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Anabolic Steroids: And the High School Athlete

Anabolic steroid abuse has become a national concern among high school athletes. There has been a dramatic increase in the number of athletes using these performance enhancing drugs in high school almost double the number using since the 1980’s. These athletes feel that steroids gives them the competitive edge that they think they need to boost themselves past the competition. Steroids have been used in bodybuilding and other sports since the 1950’s. Nowadays, athletes from all walks of life use them.

It’s not uncommon for athletes such as bodybuilders, football players, boxers, sprinters, and especially powerlifters to use them on a year round basis. Some professional bodybuilders admit to using over 10 times the normal effective dosage for testosterone. Steroids and sports go hand in hand in many ways. They were legal until 1990 when they joined other banned substances such as cocaine, heroin, and methamphetamines as being illegal. Many athletes including Arnold Schwarzenegger and football great Lyle Alzado have admitted to using them to help them become better athletes.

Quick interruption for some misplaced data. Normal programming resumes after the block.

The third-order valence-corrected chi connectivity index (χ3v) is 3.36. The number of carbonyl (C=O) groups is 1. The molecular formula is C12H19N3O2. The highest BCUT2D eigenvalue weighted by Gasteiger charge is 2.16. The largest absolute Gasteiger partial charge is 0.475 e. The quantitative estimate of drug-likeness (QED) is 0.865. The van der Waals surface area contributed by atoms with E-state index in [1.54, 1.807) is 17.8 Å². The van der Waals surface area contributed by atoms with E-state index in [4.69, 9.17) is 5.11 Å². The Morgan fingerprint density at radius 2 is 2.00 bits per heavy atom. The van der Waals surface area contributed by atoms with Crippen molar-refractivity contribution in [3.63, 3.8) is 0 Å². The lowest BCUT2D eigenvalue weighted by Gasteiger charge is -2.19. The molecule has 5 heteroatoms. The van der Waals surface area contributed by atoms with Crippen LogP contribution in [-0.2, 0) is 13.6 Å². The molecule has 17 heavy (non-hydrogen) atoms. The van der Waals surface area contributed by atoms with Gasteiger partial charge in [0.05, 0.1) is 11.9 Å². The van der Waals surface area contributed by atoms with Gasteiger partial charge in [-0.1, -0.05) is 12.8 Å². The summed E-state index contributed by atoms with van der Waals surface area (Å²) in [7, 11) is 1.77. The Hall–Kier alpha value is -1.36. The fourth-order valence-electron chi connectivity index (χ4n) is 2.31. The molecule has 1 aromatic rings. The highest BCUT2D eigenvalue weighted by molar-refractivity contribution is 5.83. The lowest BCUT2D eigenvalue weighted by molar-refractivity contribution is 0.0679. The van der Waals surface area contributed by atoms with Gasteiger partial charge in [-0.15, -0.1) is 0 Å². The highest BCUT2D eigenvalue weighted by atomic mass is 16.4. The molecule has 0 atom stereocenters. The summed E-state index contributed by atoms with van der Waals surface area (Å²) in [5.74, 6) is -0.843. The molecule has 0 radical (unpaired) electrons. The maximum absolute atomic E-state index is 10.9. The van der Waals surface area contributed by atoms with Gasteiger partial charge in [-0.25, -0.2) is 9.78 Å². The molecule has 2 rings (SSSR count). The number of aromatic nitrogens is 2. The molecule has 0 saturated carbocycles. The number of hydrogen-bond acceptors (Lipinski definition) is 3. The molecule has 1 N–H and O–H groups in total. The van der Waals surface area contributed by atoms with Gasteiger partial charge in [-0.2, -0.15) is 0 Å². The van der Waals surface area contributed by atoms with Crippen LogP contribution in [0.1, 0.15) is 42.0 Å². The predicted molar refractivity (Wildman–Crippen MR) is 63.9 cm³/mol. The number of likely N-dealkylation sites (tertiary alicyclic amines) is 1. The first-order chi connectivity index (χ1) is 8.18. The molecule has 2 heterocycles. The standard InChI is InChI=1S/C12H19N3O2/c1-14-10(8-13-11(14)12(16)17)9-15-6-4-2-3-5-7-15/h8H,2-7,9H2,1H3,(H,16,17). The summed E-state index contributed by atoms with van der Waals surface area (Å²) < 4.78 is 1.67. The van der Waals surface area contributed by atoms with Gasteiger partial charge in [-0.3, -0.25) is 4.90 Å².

Because they are illegal without a prescription in almost every country in the world they are only available to the recreational user on the “black market”. The black market consists of all steroidal substances, counterfeits, and other illegal drugs that are purchased from a source other than directly from a pharmacy or a physician. As everyone knows, when a product is available only on the black market the demand of it goes up while the supply goes down. This means that a very high percentage of all athletes that use them are doing so illegally.

This is a major reason why steroids have become so popular among high school athletes, there so easy to obtain. Once viewed as a problem only associated with professional athletes, recent reports estimate that 5 to 12 percent of male high school students and 1 percent of female students have used anabolic steroids by the time they were seniors. The athletes using these drugs don’t belong to one particular sport, these users play sports ranging from girls tennis all the way to boys swimming all of which have the same goal in common, to gain the upper hand.